Cloud 9 had ignited hopes of North American fans when they first announced a major overhaul of their roster. With former caster HenryG at the helm, the Boston Major champions set out to reclaim their former glory with a new “Colossus”.
Before the project got off the ground, the first two matches served as harsh reality check to the team. Two straight 0-2 losses (5-16 | 14-16 vs Virtus.Pro & 18-22 | 10-16 vs OG) saw Cloud 9 exit FLASHPOINT Season 2 in last place.
GG @OGesportsCSGO !
I cant say that this one doesnt sting , but we are going through it as team.
Everybody is working very hard every single day since the begining and that makes me proud!
Its rough now , but we are going to deliver!
Thanks for all the support so far! #c9win
— Aleksandar Trifunovic (@kassad) November 15, 2020
Massive hopes and expectations
Right from the get-go Cloud 9 was determined to make waves in the scene with their restart. With high profile signings like General Manager Henry “HenryG” Greer and Head Coach Aleksandar “kassad” Trifunović to start with and the promise to bring in a “New Dawn” for North America Cloud 9 generated hype without end.
The first pages in the new #C9CSGO chapter…
— Cloud9 (@Cloud9) September 7, 2020
Especially HenryG’s show of confidence even before the roster was announced told the story of Cloud 9 taking aim at the very top of the scene. Shortly after he was signed to Cloud 9 he immediately set eyes on the trophy of FLASHPOINT Season 2 saying:
— HLTV Confirmed (@HLTVconfirmed) September 16, 2020
Contract Details and Transparency
But the new Cloud 9 did not only aim to shake up the scene in terms of competition. Through HenryG’s intiative the new roster also tried to give as much transparency as possible to improve the scene and empower the players.
let me be clear:
The last party to benefit from sporting salaries being kept private, is the player.
It only shrouds them from knowing their true market value and therefore allows the team(s) to pay their players less.
all my announcements also at player discretion.
— C9 HenryG (@HenryGcsgo) September 10, 2020
Cloud 9 proceeded to slowly announce the members of their roster over time, earning more and more hype as the parts of the puzzle were slowly revealed. Coupled with the novel transparency Cloud 9 were the talke of town ever since September. Altogether the new “Colossus” cost Cloud 9 approximately $5 million US-Dollar and had one job: Live up to the expectations they set for themselves and win FLASHPOINT 2.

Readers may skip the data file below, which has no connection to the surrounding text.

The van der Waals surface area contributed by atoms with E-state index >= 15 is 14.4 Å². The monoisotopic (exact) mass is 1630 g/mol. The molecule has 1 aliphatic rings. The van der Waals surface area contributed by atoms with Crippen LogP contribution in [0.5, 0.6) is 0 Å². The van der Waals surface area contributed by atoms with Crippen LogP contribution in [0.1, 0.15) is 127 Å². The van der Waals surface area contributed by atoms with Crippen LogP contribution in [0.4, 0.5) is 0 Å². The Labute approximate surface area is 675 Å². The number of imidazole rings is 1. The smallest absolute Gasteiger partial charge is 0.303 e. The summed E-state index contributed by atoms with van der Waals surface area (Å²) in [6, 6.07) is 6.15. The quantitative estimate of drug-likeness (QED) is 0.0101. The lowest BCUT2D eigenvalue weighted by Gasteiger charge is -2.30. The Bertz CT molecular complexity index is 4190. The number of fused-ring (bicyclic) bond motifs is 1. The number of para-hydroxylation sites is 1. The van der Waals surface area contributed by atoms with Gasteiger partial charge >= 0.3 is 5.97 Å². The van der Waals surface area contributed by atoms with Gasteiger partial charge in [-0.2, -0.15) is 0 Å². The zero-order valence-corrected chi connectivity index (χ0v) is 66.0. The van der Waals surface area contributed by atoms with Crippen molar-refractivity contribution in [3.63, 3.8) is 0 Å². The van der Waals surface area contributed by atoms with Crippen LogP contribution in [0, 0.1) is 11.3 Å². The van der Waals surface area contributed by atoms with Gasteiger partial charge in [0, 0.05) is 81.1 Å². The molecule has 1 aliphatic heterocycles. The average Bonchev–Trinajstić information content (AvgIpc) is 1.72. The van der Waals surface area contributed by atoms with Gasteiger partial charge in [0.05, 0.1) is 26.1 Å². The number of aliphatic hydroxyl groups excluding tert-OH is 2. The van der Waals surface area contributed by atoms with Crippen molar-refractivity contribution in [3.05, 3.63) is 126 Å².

Crashing at FLASHPOINT
Unfortunately for Cloud 9, the team could not quite walk the walk after all that talk. An initial loss to Virtus.Pro had many fans already concerned as the CIS squad around Dzhami “Jame” Ali is solidly not a tier 1 team. However it got even worse as Cloud 9’s subsequent loss in the lower bracket against OG sent the Colossus packing without a single map win.
— Cloud9 (@Cloud9) November 15, 2020
Quite the far cry from the goal set out in the beginning and the resulting schadenfreude from the community was to be expected. In HenryG’s defense we must say that when he set the championship as target neither Virtus.Pro nor OG were part of the competitors at FLASHPOINT but not even taking a map in their debut performance is disappointing.
So far Cloud 9 seems to be taking the incoming wave of disdain in stride as in-game leader Alex “ALEX” McMeekin and HenryG are showing on Twitter.
— C9 HenryG (@HenryGcsgo) November 15, 2020
While the hype train derailed badly for Cloud 9, their defeats are not entirely without merit. Both 0-2 scorelines look harsher than they actually were and the potential within the Cloud 9 roster did shine through in some of the close rounds. But the team clearly requires more time to gel and work on strategies and shotcalling. Especially the call to forcebuy on mappoint against OG on Nuke seemed baffling as the gamble cost C9 the map entirely once overtime concluded.
As much as their early exit at FLASHPOINT must sting, Cloud 9 only has a week to recuperate for their next test. On November 23 the BLAST Premier: Fall 2020 Showdown will begin and offer them a chance at redemption in the eyes of the community.
With the amount of hype and attention C9 had the current situation is far from ideal but it would not be the first time in history that a CS:GO team floundered at first before going on to dominate. So while the losses should have you worried it is not yet the definite end of the Colossus. Should C9 perform well at BLAST no one will dwell too long on their first two official matches. Instead they would just be categorized as growing pains for a fresh roster.
It is still early days for Cloud 9’s Colossus, but they will need to have a decent showing at BLAST Premier to reclaim their former heights, otherwise they might just end up as another iteration of “Clown 9”.
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